U .S. stocks swerved between gains and losses Thursday and wound up with a muddled finish as the price of oil plunged. Investors also sold utility and phone company stocks. They have favored those companies all year, especially in the wake of Britain’s vote last month to leave the European Union.
Stocks started higher, building on gains from the previous day. But they fell after a government report that showed oil stockpiles did not shrink as much as investors had hoped. Investors sold government bonds after buying them at a rapid clip earlier this week, and precious metals prices also slid. Energy companies were hammered as the price of oil dropped almost 5%.
Nate Thooft, head of global asset allocation for Manulife Asset Management, noted that stocks and oil prices have often traded in tandem this year.
“Where oil goes, stocks go,” he said. “Oil fell dramatically pretty quickly.”
The Dow Jones industrial average fell 22.74 points, or 0.1%, to 17,895.88. The Standard & Poor’s 500 index slipped 1.83 points, or 0.1%, to 2,097.90. The Nasdaq composite rose 17.65 points, or 0.4%, to 4,876.81. The Dow had been up much as 66 points in the morning and down as much as 102 points in the afternoon.
Investors sold some of the safest groups of stocks.
Duke Energy sank 2.2% to $85.29. Xcel Energy dropped 2.2% to $44.32. AT&T fell 1.9% to $42.30. The Standard & Poor’s 500’s utility and phone company indexes have both climbed 20% this year.
Bond prices slipped. The yield on the 10-year U.S. Treasury note rose to 1.39% from 1.37%. The yield on the 30-year Treasury note remained around 2.14%. Both notes have set all-time lows in recent days.
Gold, which is trading near its highest price in more than two years, fell $5 to $1,362.10 an ounce. Silver fell 37 cents, or 1.8%, to $19.84 an ounce. Copper declined 3 cents to $2.12 a pound.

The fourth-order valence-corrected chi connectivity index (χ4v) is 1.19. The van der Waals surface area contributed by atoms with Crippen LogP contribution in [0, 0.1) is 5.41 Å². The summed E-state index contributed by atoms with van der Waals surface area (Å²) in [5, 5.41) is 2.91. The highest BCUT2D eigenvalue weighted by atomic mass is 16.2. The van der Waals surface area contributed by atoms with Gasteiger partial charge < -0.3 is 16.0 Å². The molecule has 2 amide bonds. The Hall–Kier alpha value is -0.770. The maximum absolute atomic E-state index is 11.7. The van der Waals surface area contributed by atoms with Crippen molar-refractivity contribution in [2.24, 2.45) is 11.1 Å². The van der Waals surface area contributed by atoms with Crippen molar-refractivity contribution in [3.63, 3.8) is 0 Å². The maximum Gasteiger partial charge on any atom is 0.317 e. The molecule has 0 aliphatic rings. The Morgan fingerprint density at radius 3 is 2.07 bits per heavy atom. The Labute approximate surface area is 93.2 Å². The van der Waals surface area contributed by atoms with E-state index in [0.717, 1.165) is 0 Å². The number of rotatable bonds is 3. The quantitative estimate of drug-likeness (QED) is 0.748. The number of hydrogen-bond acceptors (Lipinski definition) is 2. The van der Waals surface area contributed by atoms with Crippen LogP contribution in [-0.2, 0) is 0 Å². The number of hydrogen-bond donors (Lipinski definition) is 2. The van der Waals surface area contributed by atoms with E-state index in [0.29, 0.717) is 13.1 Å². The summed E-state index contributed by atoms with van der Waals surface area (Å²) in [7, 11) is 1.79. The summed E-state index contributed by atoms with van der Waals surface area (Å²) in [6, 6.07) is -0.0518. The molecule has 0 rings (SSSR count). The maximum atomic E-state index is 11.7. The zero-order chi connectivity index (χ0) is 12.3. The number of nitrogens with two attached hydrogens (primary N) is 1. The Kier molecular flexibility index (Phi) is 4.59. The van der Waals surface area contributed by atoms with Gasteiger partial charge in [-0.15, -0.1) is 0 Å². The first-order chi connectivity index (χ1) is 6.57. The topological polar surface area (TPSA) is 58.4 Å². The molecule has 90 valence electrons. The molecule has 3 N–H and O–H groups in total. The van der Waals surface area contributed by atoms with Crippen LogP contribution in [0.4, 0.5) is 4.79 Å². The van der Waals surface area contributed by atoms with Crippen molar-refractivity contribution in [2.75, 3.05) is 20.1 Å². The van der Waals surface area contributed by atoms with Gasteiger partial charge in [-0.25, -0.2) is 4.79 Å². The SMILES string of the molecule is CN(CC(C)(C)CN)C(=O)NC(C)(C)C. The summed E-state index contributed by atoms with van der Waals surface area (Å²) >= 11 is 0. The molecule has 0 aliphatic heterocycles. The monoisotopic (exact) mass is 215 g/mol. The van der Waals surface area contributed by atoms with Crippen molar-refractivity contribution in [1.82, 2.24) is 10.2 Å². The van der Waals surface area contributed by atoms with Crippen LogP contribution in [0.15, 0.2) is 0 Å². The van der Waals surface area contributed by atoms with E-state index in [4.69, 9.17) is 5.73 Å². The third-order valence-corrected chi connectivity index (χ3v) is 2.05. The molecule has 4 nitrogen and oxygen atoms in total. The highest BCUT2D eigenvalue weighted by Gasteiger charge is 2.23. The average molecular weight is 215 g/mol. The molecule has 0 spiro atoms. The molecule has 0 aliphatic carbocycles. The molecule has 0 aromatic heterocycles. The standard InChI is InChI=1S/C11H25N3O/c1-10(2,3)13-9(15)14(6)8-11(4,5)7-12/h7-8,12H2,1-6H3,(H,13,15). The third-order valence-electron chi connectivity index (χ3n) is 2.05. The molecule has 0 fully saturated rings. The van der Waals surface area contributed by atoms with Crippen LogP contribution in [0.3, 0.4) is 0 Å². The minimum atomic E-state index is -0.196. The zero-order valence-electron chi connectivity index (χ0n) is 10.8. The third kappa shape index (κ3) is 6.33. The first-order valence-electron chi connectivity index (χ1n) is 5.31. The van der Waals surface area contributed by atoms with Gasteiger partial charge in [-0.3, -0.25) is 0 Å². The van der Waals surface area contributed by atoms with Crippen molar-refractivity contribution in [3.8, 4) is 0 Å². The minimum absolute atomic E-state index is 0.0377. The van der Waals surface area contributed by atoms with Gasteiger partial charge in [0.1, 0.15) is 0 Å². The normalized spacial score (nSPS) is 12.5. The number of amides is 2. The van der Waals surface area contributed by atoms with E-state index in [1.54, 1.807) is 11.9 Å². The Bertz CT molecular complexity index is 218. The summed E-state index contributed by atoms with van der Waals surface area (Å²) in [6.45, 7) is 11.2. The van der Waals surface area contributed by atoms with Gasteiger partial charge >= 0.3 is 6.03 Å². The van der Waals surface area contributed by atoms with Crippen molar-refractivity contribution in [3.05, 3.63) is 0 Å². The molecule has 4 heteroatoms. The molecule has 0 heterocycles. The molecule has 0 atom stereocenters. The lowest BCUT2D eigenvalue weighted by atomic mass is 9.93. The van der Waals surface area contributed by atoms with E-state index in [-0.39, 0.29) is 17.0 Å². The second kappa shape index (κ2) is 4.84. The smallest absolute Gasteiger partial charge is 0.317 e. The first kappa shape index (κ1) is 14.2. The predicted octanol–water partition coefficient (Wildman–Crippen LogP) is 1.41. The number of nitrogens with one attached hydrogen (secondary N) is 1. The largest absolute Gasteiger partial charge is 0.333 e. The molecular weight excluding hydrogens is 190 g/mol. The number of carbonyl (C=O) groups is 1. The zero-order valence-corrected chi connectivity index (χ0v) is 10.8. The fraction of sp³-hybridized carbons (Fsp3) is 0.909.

Benchmark U.S. crude dropped $2.29, or 4.8%, to $45.14 a barrel in New York. Brent crude, used to price international oils, declined $2.40, or 4.9%, to $46.40 a barrel in London. In the morning, oil prices rose almost 2%.
Exxon Mobil fell 1.2% to $92.96, and Chevron retreated 1.5% to $103.05.
Dutch antivirus software company AVG Technologies surged after Czech rival Avast Software agreed to buy it for $25 a share, or $1.3 billion. AVG stock soared 30.8% to $24.58.
Health insurers Aetna and Humana slumped as investors worried that the government would stop the companies from combining. Aetna, the third-largest U.S. health insurer, agreed to buy Humana last year for about $35 billion in cash and stock. But the companies can’t complete the deal without approval from the Department of Justice.
Humana stock dropped 9.6% to $162.74 and Aetna skidded 4% to $115.47.
Investors are looking at reports showing healthy hiring. A survey by payroll processor ADP said private U.S. companies added 172,000 jobs in June, a sign hiring may have picked up again after it slowed in April and May. Meanwhile the U.S. government said weekly applications for unemployment benefits fell last week, another sign employers continue to hire more workers. The government will release its own jobs report Friday.
“There’s a general consensus that there’s going to be a bounce-back for June,” Thooft said. He said stocks could trade lower if the results are disappointing but that if the report is solid or better than expected, investors might wonder if that will encourage the Federal Reserve to raise interest rates.
Costco stock climbed 4.9% to $163.70 after investors were pleased with the warehouse club operator’s June sales.
Irvine-based hard drive maker Western Digital forecast stronger results for its fiscal fourth quarter after it acquired flash memory chip maker SanDisk in May. Western Digital stock rose 4.8% to $47.66.
In other energy trading, wholesale gasoline fell 7 cents, or 4.9%, to $1.36 a gallon. Heating oil fell 6 cents, or 4.1%, to $1.41 a gallon. Natural gas slipped 1 cent to $2.78 per 1,000 cubic feet.
Britain’s FTSE 100 rose 1.1%, France’s CAC 40 advanced 0.8% and Germany’s DAX increased 0.5%. Japan’s benchmark Nikkei 225 index slid 0.7%. South Korea’s Kospi climbed 1.1% and Hong Kong’s Hang Seng rose 1%.
The dollar declined to 100.76 yen from 101.40 yen. The euro fell to $1.1055 from $1.1105. The British pound declined to $1.2896 from $1.2922. It’s been trading at 30-year lows in the last few days.
2:29 p.m.: This article was updated with closing prices and additional information.
10:31 a.m.: This article was updated with more recent stock prices and additional information.
This article was originally published at 7:59 a.m.